Deck Construction: Installing Joists

Jim Mallery

This is Part 8 of 9 in our Series on Restoring Wood Decks and Building New Wood Decks. Navigate to the first article: Restoring a Wood Deck

We've looked at materials and design tips. Now, assuming you have set your posts plumb and square with the beams level, it's time for due diligence on your joist installation.

(Tips on posts and beams: temporarily brace your posts on all four sides with one-by-fours staked into the ground, and criss-cross one-by-fours from post to post for stability while you install the joists. If possible, also temporarily tack a board from the house to the post for added stability while you install the beams.)

The Joy of Joists

Proper installation of joists is critical, as they are the surface on which your boards rest. Getting them as even as possible can be tricky. Here are some tips for setting your joists.

  • Crown. Your joist boards will have a crown--if you look along the edge the board will swoop in or bow out. Always mount the joist (and beams) bowed upwards. The crown will not be the same for each board. Arrange the boards by the amount of crown they have--don't put a joist with minimal crown next to a joist with a high crown. If the board has an extreme rise, you may want to shave it down on the table saw (make sure to treat the cut face with a wood preservative if you do trim it).
  • Width. The boards probably will not be all the same width--a two-by-eight joist will range from 7 3/8 inches wide to 7 5/8 inches or even more (it is supposed to be 7 ½ inches). You need to account for the differing widths of the joists when mounting them to the ledger. Always toenail the joist to the ledger with the top of the joist even with the top of the ledger. Then install the joist hanger snug against the joist. Don't attach the joist hanger to the joist first, assuming the board is 7 ½ inches, and then set the joist into it--you will end up with the joists looking like a Coney Island roller coaster. If the joists are resting atop a beam, shim them so that all are level, and then attach the fasteners. It is best to use a composite shim, not wood, which will decay. If you use wood shims, dip them in preservative.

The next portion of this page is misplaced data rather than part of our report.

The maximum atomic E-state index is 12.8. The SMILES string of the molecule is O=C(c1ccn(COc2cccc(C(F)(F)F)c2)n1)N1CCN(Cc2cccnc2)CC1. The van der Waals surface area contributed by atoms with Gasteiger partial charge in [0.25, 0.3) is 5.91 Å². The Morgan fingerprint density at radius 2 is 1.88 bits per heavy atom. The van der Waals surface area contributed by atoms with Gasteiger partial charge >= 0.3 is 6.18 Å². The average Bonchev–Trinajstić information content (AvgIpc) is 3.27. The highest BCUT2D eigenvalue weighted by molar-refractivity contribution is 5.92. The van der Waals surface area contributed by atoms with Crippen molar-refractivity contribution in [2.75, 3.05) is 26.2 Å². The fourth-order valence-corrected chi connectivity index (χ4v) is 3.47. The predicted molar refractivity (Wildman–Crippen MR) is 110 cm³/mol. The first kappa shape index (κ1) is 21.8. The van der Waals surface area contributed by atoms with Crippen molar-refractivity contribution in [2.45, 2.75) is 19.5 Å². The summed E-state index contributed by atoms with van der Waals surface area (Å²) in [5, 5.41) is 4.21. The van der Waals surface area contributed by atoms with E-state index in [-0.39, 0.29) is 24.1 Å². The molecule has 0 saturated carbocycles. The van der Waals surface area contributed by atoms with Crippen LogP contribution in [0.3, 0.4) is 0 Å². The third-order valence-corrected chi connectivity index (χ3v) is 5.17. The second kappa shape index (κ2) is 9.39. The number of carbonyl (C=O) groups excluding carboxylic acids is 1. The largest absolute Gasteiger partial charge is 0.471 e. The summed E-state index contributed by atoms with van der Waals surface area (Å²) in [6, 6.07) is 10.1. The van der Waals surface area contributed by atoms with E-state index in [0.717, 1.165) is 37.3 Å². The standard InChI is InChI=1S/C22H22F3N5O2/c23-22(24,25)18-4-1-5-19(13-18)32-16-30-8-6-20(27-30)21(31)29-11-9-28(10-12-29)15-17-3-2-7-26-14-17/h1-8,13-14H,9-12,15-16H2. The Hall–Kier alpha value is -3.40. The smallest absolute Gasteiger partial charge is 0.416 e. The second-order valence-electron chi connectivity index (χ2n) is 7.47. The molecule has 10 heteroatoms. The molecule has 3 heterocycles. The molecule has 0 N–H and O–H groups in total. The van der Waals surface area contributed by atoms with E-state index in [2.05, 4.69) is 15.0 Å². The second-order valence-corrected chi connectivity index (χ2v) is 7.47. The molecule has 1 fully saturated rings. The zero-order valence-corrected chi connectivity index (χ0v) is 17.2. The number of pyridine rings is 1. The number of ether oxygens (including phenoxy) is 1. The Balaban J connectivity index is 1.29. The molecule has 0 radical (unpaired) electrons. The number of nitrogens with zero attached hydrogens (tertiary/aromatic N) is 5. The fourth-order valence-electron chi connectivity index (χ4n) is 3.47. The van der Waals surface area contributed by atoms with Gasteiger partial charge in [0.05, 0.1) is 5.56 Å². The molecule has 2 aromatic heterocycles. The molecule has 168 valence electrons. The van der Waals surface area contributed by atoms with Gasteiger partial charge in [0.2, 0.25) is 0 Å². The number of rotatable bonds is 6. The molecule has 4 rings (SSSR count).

• Cut Ends. If you have to cut the end of a pressure-treated joist, always treat the cut with preservative. Put that cut end where it is less likely to get wet--usually against the house, under the eaves.
  • Green, Wet Wood. Pressure-treated wood that has dried out and aged can be almost unworkable. If it hasn't warped into a pretzel, it can be so brittle it will split upon sight of a nail. Always use green, newly treated wood for your joists. And don't install the joists and then let the deck sit in the hot sun for a week before attaching the boards--the joists could warp and split. The joists will keep their shape as they dry, if the boards have been nailed to them to hold them straight.

Once you have a firm joist platform, it is time to lay down the boards. The next and last part of this series explains how to finish your deck.

 

Next article: Installing Deck Boards. How to fasten a new deck onto your joists and apply finishing treatments.

About the Author

Jim Mallery, a semi-retired journalist and onetime registered contractor, has extensive experience remodeling, repairing, and rebuilding homes.



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